Thoughts on the Weekly Parshah by HaRav Eliezer Chrysler
Formerly Rav of Mercaz Ahavat Torah, Johannesburg

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Vol. 4 No. 38

Parshas Chukas

Bread, Water and Snakes

In this Parshah, we find people grumbling yet again, complaining that "there is no bread or water".What sort of complaint was that, asks Rabeinu Bachye? Did the Mon not fall daily? And did they not have ample water, in the form of the roving well which accompanied them on their travels, providing them with as much water as they needed? So what was their cause for complaint?

R. Bachye ascribes their complaints to a desire to live a more natural (or perhaps we should say a less supernatural) life. After all, they maintained, other nations were able to buy food and to obtain water in bulk, to stock their larders for weeks in advance. There were no divine restrictions as to how much they were allowed to possess; there were no rations, nor was their livelihood dependent upon their behaviour or upon any other specific merits. But see how their own water supply was cut off the moment Miriam died, because it was on her merit that they had the well in the first place.It was, of course, due to their elevated plane of existence that G-d had been providing their needs supernaturally. He wanted them to remember always that mankind is dependent upon G-d for its existence and moreover, that it can depend upon Him totally and unreservedly, with or without their efforts, as long as they are worthy of His support. As long as they would turn their eyes heavenward, they would always receive all their needs, and their food would never be subject to drought, locusts or other plagues that tend to ravage man-produced food. Surely the divine quality of the food should have convinced them of that, when they saw how the Mon changed its taste to the whim of the individual. And how else could they account for the fact that, for 40 years, it fell daily and amply, and the well (which returned on the merits of Moshe), actually travelled with them throughout, in a terrain where no food, and above all, no water, are normally available.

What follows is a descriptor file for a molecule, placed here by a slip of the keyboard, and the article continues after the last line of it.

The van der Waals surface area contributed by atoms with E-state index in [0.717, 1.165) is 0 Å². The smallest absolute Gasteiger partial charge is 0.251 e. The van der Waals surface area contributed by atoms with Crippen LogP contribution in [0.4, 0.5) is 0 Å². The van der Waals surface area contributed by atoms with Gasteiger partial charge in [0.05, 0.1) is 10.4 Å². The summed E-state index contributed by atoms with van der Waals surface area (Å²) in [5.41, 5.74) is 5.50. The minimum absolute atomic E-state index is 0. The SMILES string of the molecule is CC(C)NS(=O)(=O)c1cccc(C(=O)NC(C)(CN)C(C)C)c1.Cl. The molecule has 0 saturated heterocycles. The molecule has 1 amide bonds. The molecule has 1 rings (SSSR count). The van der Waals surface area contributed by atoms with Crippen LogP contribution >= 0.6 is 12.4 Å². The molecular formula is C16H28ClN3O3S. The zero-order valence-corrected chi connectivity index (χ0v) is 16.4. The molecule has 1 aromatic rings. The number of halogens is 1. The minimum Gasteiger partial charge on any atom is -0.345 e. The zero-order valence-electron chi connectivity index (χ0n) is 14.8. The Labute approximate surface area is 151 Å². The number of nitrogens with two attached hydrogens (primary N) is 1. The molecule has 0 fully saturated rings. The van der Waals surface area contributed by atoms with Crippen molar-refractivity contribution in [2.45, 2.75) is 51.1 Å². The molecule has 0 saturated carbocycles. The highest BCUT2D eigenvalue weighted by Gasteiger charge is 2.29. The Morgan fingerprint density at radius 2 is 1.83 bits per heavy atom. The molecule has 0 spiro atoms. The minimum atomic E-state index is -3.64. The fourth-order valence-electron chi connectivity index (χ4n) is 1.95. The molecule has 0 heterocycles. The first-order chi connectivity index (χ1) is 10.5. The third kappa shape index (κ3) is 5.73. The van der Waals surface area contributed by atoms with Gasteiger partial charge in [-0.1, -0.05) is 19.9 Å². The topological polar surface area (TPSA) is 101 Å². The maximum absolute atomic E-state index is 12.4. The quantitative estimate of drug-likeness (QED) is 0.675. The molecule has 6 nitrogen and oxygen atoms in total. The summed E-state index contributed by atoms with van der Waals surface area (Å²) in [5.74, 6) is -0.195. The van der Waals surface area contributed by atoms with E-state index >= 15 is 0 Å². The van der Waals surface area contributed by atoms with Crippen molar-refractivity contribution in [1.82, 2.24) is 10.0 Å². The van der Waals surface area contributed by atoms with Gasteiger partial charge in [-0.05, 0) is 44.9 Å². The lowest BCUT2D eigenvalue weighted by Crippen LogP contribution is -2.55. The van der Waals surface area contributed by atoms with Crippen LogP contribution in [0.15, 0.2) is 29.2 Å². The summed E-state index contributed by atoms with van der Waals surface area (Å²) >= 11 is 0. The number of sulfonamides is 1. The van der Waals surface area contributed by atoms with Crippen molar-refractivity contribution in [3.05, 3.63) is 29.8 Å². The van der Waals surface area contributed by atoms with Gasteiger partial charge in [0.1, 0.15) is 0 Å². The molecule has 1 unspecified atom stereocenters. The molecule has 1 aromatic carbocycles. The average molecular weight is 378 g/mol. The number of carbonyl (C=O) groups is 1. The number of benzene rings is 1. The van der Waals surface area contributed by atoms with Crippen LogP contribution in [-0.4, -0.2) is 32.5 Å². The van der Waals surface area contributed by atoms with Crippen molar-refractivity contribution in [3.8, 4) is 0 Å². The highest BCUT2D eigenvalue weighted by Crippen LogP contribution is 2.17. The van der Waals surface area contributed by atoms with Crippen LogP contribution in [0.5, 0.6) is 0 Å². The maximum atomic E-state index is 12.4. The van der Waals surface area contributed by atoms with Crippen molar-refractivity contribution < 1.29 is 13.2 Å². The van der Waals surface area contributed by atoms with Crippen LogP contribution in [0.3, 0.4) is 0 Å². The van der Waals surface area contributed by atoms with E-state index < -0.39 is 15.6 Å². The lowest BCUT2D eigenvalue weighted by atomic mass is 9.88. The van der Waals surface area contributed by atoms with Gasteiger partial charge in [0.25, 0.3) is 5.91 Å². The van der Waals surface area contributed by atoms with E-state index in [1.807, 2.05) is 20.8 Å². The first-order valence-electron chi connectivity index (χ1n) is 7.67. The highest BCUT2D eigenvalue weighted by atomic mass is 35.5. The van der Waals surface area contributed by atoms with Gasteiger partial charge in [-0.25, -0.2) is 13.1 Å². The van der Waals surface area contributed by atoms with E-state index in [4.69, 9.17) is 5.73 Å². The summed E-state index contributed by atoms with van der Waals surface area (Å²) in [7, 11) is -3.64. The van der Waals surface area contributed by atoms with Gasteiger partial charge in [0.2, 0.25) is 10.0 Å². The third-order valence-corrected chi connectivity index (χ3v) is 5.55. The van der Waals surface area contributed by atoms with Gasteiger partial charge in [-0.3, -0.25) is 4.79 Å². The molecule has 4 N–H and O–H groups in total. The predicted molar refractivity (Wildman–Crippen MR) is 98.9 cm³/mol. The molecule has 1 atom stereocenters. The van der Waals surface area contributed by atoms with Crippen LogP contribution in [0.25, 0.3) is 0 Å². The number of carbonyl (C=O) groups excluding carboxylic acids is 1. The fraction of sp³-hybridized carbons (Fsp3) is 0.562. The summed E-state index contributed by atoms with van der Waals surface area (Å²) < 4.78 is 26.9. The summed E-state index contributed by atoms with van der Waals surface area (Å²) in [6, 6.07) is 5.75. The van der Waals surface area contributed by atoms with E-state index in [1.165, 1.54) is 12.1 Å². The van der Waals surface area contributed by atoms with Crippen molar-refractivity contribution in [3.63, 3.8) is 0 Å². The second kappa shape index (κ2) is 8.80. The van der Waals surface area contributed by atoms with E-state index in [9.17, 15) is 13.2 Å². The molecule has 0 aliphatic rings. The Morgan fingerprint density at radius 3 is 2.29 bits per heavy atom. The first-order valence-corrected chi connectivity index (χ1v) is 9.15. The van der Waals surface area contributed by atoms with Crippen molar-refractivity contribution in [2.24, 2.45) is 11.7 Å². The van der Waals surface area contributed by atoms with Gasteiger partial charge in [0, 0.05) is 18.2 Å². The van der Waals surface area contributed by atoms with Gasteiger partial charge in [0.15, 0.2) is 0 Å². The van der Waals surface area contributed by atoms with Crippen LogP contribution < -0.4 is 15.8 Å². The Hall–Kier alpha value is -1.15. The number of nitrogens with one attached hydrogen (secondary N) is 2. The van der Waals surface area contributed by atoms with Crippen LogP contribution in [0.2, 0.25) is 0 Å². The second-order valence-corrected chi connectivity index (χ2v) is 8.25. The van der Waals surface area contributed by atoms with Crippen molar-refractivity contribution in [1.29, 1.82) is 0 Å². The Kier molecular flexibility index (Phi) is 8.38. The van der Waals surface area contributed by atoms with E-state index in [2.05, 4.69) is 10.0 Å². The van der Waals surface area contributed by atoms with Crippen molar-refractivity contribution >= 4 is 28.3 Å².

Under such circumstances, the B'nei Yisroel should have experienced an unparalleled sense of peace and security. But this was not the case. They remained oblivious to the unique advantages of the Mon, demanding instead, to live normally like other nations.

Rashi attributes the ensuing plague of snakes to the original snake, who was punished for speaking evil about his Creator; his offspring were now charged with punishing those who continued with this trend. The plague was also appropriate because, as Rashi explains, to the snake, all foods taste like dust. He was now sent to punish those who saw fit to grumble about a food that tasted like all foods.

Rabeinu Bachye adds a third explanation: Throughout the 40 years in the desert he writes, the divine clouds protected them from the snakes that abounded in the desert. Now that they no longer wanted the Divine system to function, G-d did indeed remove His protection, and the local snakes attacked them. And that explains why Moshe proceeded to set up a copper-snake for them to look up to, to become cured. It was not the sopper snake that cured, says the Mishnah in Rosh Ha'shonoh, but their looking to G-d and rendering their hearts subservient to Him. It was their attempt to disconnect themselves from Him that had resulted in the ensuing plague. This reconnection then, would serve to remove it!

And if we examine R. Bachye's above interpretation of the sin, a fourth explanation of the punishment emerges. It is based on a beautiful explanation of one of the original punishments of the snake: It was decreed on him that he would eat dust. But what sort of punishment is that, asks the S'fas Emes? Surely for anyone to have one's food so readily available, must be considered a blessing, as he is totally independent, without even the need to pray to G-d for his food. He is assured that he will never go hungry.No, replies the S'fas Emes, that is not a blessing! That is the biggest curse, for there is no bigger curse than to be independent of Hashem, since this automatically means that he is disconnected from the Divine source.